Is this trace mineral behind your blood sugar problems?

It’s no secret that diabetes is a major health issue that’s approaching epidemic proportions.

According to the Diabetes Research Institute, 34.2 million people, or 10.5% of the U.S. population, have diabetes.

The American Diabetes Association report that 14.3 million of these are people over the age of 65.

Diabetes can affect many parts of the body and is associated with serious complications, such as heart disease, stroke, blindness, kidney failure, and lower-limb amputation, among other conditions.

Exercise and diet are your main weapons against becoming a diabetes statistic.

But aside from avoiding sugar and processed foods, and “eating healthy,” what exactly should you be eating to swing the odds in your favor?

There’s a mineral out there that doesn’t get a lot of publicity, and it just might hold the key.

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Manganese for regulating blood sugar

Manganese is a trace mineral, one that your body only needs in small amounts. But without it, your body is in trouble.

To illustrate this point, iron is also considered a trace mineral, and we know that iron deficiency results in anemia.

Manganese is heavily concentrated in the pancreas and is involved in the production of insulin.

A person with insufficient manganese will have impaired glucose tolerance. In other words, blood glucose is raised beyond normal levels, but not high enough to warrant a diabetes diagnosis… yet.

Research links insufficient manganese with diabetes risk

According to a study published this month in Diabetes Care, a higher intake of manganese is associated with a lower type 2 diabetes risk among postmenopausal women.

Jung Ho Gong, an undergraduate research assistant at Brown University, looked at 84,285 postmenopausal women who had taken part in the observational study portion of the Women’s Health Initiative, a long-term national health study.

He evaluated the association between manganese intake and the risk of type 2 diabetes and found that those in the highest 20 percent for manganese intake had a 30 percent lower risk than those in the lowest 20 percent.

Related: The diabetes ‘spice’ that beat metformin

And previous research supports these findings…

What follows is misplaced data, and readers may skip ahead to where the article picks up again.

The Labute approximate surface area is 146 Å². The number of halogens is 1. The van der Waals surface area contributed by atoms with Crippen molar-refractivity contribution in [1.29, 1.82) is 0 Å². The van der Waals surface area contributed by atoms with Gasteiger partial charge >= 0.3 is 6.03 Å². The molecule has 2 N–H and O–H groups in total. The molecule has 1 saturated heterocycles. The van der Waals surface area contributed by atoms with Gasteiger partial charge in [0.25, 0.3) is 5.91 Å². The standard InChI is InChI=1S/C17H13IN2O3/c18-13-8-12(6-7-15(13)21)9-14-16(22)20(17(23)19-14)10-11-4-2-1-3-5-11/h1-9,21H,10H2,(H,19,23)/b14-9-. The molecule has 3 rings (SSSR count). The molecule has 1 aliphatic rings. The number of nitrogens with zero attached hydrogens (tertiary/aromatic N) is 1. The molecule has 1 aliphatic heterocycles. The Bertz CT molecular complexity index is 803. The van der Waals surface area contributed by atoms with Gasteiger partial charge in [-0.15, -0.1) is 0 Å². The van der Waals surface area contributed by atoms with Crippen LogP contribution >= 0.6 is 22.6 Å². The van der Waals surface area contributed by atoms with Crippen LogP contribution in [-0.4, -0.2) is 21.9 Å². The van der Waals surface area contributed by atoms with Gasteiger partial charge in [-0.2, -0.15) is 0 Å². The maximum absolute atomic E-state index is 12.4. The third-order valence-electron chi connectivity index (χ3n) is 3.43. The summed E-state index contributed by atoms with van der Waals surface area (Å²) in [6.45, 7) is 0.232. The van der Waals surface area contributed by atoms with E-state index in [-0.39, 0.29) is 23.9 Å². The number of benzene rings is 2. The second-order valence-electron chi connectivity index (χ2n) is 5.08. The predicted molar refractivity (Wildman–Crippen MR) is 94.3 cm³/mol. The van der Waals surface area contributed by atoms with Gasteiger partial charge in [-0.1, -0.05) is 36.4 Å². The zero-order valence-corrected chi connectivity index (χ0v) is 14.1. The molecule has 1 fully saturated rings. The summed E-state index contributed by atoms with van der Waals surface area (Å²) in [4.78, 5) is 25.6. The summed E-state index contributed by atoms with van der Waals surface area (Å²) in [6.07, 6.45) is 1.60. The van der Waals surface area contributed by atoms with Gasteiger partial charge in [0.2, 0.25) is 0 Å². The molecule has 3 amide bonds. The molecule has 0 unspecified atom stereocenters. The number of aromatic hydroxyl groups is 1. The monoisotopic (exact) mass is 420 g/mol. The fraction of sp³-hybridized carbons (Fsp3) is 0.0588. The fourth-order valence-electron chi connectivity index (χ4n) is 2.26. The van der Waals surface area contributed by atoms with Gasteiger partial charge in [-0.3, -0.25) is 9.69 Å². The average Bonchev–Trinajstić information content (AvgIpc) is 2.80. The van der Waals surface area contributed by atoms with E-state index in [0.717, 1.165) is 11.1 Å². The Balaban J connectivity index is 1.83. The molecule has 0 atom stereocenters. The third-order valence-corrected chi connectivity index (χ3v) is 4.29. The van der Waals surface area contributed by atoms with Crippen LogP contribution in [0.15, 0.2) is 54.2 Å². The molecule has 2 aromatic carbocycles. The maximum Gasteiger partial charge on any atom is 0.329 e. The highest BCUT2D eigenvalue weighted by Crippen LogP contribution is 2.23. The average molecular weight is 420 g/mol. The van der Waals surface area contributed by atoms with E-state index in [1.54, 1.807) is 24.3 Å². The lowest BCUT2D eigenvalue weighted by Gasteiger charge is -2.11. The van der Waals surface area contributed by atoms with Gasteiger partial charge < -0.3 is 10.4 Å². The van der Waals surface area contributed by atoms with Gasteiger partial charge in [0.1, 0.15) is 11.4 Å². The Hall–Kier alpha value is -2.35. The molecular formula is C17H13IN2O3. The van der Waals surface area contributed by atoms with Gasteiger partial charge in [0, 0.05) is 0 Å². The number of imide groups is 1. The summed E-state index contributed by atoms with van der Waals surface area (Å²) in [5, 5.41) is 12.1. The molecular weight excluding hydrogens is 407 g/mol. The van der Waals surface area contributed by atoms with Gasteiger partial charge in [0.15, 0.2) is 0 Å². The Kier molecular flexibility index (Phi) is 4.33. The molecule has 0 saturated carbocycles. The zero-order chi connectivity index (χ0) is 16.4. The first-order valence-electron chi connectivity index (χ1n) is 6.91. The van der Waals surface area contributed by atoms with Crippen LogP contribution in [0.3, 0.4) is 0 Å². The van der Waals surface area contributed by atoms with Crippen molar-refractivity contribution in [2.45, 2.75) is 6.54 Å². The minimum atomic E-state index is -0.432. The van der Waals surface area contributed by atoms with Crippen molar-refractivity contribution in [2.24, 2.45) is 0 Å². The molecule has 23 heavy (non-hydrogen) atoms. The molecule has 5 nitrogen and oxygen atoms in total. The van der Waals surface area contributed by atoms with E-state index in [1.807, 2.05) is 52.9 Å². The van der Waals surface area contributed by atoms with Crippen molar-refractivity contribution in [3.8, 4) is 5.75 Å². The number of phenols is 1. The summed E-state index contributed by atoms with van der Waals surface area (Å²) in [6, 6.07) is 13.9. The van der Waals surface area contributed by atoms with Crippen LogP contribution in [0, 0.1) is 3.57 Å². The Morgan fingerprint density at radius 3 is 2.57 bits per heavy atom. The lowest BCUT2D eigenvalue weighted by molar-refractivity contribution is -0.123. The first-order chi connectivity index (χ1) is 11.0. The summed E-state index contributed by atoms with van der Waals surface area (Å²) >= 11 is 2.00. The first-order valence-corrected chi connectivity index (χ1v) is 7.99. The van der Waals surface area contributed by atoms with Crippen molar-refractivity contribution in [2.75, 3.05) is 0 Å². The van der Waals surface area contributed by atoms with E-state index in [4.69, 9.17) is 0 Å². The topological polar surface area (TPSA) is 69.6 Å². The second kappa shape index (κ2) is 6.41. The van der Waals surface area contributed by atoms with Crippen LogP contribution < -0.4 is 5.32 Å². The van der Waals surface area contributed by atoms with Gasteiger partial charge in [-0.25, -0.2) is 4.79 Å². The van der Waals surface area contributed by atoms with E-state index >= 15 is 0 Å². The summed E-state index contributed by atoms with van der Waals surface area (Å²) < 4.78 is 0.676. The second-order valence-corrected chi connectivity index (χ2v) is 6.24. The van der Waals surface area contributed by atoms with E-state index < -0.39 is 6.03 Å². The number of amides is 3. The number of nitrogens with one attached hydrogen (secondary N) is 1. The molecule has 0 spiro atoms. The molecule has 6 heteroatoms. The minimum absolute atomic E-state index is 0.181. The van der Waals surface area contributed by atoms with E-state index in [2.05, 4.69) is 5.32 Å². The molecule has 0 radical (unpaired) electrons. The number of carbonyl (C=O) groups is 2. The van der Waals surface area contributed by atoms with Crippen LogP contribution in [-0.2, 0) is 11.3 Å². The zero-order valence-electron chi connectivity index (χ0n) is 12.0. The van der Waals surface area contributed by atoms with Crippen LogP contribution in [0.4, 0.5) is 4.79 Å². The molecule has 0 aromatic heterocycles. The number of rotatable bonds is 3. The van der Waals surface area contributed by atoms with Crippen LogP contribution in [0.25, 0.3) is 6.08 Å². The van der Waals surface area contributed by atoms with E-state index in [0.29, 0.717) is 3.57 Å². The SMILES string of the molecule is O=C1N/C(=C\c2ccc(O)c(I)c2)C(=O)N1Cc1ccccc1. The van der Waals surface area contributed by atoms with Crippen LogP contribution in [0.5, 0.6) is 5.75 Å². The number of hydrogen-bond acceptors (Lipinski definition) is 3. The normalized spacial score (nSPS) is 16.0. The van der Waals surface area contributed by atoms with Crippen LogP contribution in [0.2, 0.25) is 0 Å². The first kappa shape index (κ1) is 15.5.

A 2014 study based on the Korean National Health and Nutrition Examination Survey (KNAHNES) had previously shown a connection between manganese and reduced risk of diabetes.

This study measured the blood manganese levels of 3,996 participants and evaluated them for the presence of diabetes and four other chronic diseases.

Blood manganese levels were significantly lower in subjects with diabetes. This suggested to the researchers that manganese played a role in maintaining a steady glucose level.

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Other ways manganese is important for your body

Having sufficient manganese in your diet protects you from more than diabetes. In fact, it’s…

  • essential for bone strength and the prevention of osteoporosis and fractures.
  • a vasodilator, so it helps prevent stroke.
  • involved in the digestion of proteins and amino acids.
  • important in the production of thyroxine, the hormone that maintains normal thyroid function.

But just how much manganese do you need to consume to benefit?

According to the Linus Pauling Institute, the adequate daily intake for manganese is 2.3 milligrams in adult men and 1.8 milligrams in adult women. At more than 11 milligrams per day, manganese can become toxic. So, don’t overdo the supplement.

Good food sources of manganese include:

  • Nuts, especially almonds and pecans
  • Beans and legumes such as lima and pinto beans
  • Oatmeal and bran cereals
  • Whole wheat bread
  • Brown rice
  • spinach
  • Pineapple
  • Dark chocolate
  • Mussels
  • Sweet potatoes

Also, manganese is a part of the antioxidant enzyme superoxide dismutase (SOD), one of the most important antioxidants in your body. It works to prevent disease by fighting free radicals.

So, getting those manganese-rich foods into your diet may not only keep diabetes away, but it can keep your immune system strong. That’s something we all want and need right now!

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Sources:

  1. Higher manganese intake may be tied to lower type 2 diabetes risk — Medical Xpress
  2. 10 Evidence-Based Benefits of Manganese — Healthline
  3. Diabetes Statistics — Diabetes Research Institue Foundation
  4. Statistics About Diabetes — American Diabetes Association
  5. Welcome to the Women’s Health Initiative — Women’s Health Initiative

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Joyce Hollman

By Joyce Hollman

Joyce Hollman is a writer based in Kennebunk, Maine, specializing in the medical/healthcare and natural/alternative health space. Health challenges of her own led Joyce on a journey to discover ways to feel better through organic living, utilizing natural health strategies. Now, practicing yoga and meditation, and working towards living in a chemical-free home, her experiences make her the perfect conduit to help others live and feel better naturally.